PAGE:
The Luxurious Jaguar Limousine Fit For British Royalty

Imagine, if you will, car collector heaven. Alongside real-world classics like the Shelby Mustang and the Mercedes Benz 300SL, true gearhead paradise would feature cars that never were — should-have-been masterpieces that never made it to production. A Jaguar XJ220 that lived all the way up to its V12-powered hype. A properly modernized Miura. 

How about a successful marriage of the long-opposed powerhouses of northern Europe: a British luxury touring car with German engineering.

Believe it or not, the latter is more than a pipe dream. Germany and the U.K. got on the same page in at least one instance with the Jaguar Daimler DS420 limousine. The DS420 is a real car, not to mention probably the single most posh, fancy, and most upmarket vehicle built since the downfall of Duesenberg. The DS420 was the last in a storied line, and it took a factory full of Communists to make it happen.

[Featured image by MIKI Yoshihito via Wikimedia Commons | Cropped and scaled | CC BY 2.0]

Royal ambitions, working-class knowhow

The DS420 — known as the Daimler Limousine — was less a car than a dynasty. Built from 1968 to 1992, the Daimler Limo embodied the fraught history of luxury car manufacturing. The "Daimler" in question was Daimler Company Limited, a British-based enclave of German-inspired engineering that bought the rights to use the Daimler name from Gottfried Daimler himself in 1896. 

According to the Jaguar Daimler Heritage Trust, Daimler's pedigree was never in question — they received a Royal Warrant to build cars for the British royal family in 1902 — but Daimler struggled to build a customer base outside literal heads of state. Precarious finances led to a series of mergers, ultimately landing Daimler alongside Jaguar under the auspices of British Leyland in 1968.

If the Daimler Limousine was less a car than a dynasty, British Leyland was less a carmaker than a social movement. According to AR Online, British Leyland was a sort of unofficial nationalization of British vehicle manufacturing. At its peak, it controlled 40% of all vehicle production in the U.K. 

Workers at British Leyland were also famously active in the labor movements of the time, producing a distinctly left-wing, egalitarian corporate framework, with much of the company's decision-making power invested in ordinary workers and floor-level management.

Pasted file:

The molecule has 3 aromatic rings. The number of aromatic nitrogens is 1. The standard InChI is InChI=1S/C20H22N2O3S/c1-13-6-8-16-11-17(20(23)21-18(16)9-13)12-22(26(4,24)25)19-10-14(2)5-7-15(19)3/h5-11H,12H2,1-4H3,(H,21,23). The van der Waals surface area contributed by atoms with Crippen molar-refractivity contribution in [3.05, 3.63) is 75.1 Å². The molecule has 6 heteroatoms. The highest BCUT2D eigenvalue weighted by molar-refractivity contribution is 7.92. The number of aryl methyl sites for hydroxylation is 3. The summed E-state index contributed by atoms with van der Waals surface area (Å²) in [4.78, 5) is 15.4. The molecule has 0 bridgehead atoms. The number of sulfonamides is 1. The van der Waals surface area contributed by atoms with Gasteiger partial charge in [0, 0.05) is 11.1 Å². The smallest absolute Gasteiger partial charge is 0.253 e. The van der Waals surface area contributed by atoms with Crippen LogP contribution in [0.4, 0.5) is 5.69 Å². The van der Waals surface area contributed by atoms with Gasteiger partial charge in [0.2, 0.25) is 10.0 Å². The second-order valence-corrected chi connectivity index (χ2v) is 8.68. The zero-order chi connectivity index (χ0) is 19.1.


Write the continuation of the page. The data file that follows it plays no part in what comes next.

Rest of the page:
A job well done

It would be difficult to imagine a less probable group of people taking over two ultra-luxe, elites-only brands like Jaguar and Daimler than the British Leyland workforce. Left-wing firebrands, proud egalitarians, and a non-negligible number of actual, practicing Communists built Queen Elizabeth's personal car. They did an amazing job.

From 1968 to 1992, the DS420 was the absolute last word in British luxury, with just enough German-inspired design philosophy from Daimler to make the masterpiece work. Per the Heritage Trust, the limousine stuck with the legendary 4.2 liter Jaguar XK engine throughout its manufacturing run; representing the final usage of the classic 6-cylinder, which powered everything from luxury cars to light tanks in its 50-year use history. 

Most of the limo's working components were as Jaguar as its engine, down to hand-built custom fit and furnishing in a special shop at the famous Browns Lane factory. Its lines and bodywork, however, owed a debt of design to Daimler, with signature sharp-edge paneling and unitary build.

Aside from providing royal steeds to the crowned heads of Europe, the royal houses of Denmark, Sweden, and Luxembourg enjoyed DS420 cars. Some are still in service — the DS420 was a successful model among chauffeur services and undertakers, furnishing some of the world's most stylish hearses. The Daimler Jaguar Limousine outlived British Leyland, meeting its own demise as a Jaguar product in 1992.